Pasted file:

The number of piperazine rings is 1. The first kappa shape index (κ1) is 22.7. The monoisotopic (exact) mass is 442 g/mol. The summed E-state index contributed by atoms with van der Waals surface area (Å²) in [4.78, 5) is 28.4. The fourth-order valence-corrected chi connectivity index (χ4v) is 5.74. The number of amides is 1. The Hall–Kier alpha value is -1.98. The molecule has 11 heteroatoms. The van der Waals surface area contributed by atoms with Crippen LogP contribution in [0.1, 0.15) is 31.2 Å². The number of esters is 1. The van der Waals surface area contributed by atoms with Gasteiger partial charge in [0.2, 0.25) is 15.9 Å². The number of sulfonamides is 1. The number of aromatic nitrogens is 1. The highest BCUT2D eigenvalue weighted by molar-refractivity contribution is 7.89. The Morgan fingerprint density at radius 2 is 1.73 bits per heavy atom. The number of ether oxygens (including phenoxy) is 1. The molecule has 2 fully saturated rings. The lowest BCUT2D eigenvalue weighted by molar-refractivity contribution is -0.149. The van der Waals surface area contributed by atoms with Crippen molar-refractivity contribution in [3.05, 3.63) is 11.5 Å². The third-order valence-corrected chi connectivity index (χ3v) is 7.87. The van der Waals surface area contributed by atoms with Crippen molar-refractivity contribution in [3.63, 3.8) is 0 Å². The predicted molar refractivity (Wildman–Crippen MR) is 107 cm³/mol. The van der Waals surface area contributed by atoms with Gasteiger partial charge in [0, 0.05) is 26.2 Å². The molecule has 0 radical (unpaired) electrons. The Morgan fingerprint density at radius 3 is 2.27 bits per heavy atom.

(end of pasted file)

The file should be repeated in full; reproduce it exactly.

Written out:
The number of piperazine rings is 1. The first kappa shape index (κ1) is 22.7. The monoisotopic (exact) mass is 442 g/mol. The summed E-state index contributed by atoms with van der Waals surface area (Å²) in [4.78, 5) is 28.4. The fourth-order valence-corrected chi connectivity index (χ4v) is 5.74. The number of amides is 1. The Hall–Kier alpha value is -1.98. The molecule has 11 heteroatoms. The van der Waals surface area contributed by atoms with Crippen LogP contribution in [0.1, 0.15) is 31.2 Å². The number of esters is 1. The van der Waals surface area contributed by atoms with Gasteiger partial charge in [0.2, 0.25) is 15.9 Å². The number of sulfonamides is 1. The number of aromatic nitrogens is 1. The highest BCUT2D eigenvalue weighted by molar-refractivity contribution is 7.89. The Morgan fingerprint density at radius 2 is 1.73 bits per heavy atom. The number of ether oxygens (including phenoxy) is 1. The molecule has 2 fully saturated rings. The lowest BCUT2D eigenvalue weighted by molar-refractivity contribution is -0.149. The van der Waals surface area contributed by atoms with Crippen molar-refractivity contribution in [3.05, 3.63) is 11.5 Å². The third-order valence-corrected chi connectivity index (χ3v) is 7.87. The van der Waals surface area contributed by atoms with Crippen molar-refractivity contribution in [3.63, 3.8) is 0 Å². The predicted molar refractivity (Wildman–Crippen MR) is 107 cm³/mol. The van der Waals surface area contributed by atoms with Gasteiger partial charge in [0, 0.05) is 26.2 Å². The molecule has 0 radical (unpaired) electrons. The Morgan fingerprint density at radius 3 is 2.27 bits per heavy atom.